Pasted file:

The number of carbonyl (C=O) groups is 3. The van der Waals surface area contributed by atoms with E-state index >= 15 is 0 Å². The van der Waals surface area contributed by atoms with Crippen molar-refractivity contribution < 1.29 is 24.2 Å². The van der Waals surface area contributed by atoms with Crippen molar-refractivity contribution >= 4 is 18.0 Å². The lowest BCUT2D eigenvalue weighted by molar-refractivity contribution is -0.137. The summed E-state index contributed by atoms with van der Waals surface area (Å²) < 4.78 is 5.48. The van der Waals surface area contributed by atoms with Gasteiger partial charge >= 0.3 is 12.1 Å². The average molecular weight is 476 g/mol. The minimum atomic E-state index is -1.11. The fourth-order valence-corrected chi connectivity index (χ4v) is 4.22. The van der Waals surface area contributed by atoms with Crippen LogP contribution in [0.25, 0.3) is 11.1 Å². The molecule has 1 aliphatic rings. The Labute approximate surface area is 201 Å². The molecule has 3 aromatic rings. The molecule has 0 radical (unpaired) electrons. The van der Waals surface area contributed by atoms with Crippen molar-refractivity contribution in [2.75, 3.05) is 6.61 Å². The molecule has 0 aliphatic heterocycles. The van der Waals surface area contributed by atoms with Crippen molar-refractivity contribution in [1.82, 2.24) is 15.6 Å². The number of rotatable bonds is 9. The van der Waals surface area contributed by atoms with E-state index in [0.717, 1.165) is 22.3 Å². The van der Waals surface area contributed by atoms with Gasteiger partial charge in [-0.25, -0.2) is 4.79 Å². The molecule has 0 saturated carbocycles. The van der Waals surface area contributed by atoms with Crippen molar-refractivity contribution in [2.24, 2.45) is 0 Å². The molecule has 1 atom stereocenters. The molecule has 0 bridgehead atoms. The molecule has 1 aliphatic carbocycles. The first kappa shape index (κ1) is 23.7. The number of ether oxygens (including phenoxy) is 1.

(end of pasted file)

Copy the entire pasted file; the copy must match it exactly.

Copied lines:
The number of carbonyl (C=O) groups is 3. The van der Waals surface area contributed by atoms with E-state index >= 15 is 0 Å². The van der Waals surface area contributed by atoms with Crippen molar-refractivity contribution < 1.29 is 24.2 Å². The van der Waals surface area contributed by atoms with Crippen molar-refractivity contribution >= 4 is 18.0 Å². The lowest BCUT2D eigenvalue weighted by molar-refractivity contribution is -0.137. The summed E-state index contributed by atoms with van der Waals surface area (Å²) < 4.78 is 5.48. The van der Waals surface area contributed by atoms with Gasteiger partial charge >= 0.3 is 12.1 Å². The average molecular weight is 476 g/mol. The minimum atomic E-state index is -1.11. The fourth-order valence-corrected chi connectivity index (χ4v) is 4.22. The van der Waals surface area contributed by atoms with Crippen LogP contribution in [0.25, 0.3) is 11.1 Å². The molecule has 1 aliphatic rings. The Labute approximate surface area is 201 Å². The molecule has 3 aromatic rings. The molecule has 0 radical (unpaired) electrons. The van der Waals surface area contributed by atoms with Crippen molar-refractivity contribution in [2.75, 3.05) is 6.61 Å². The molecule has 0 aliphatic heterocycles. The van der Waals surface area contributed by atoms with Crippen molar-refractivity contribution in [1.82, 2.24) is 15.6 Å². The number of rotatable bonds is 9. The van der Waals surface area contributed by atoms with E-state index in [0.717, 1.165) is 22.3 Å². The van der Waals surface area contributed by atoms with Gasteiger partial charge in [-0.25, -0.2) is 4.79 Å². The molecule has 0 saturated carbocycles. The van der Waals surface area contributed by atoms with Crippen molar-refractivity contribution in [2.24, 2.45) is 0 Å². The molecule has 1 atom stereocenters. The molecule has 0 bridgehead atoms. The molecule has 1 aliphatic carbocycles. The first kappa shape index (κ1) is 23.7. The number of ether oxygens (including phenoxy) is 1.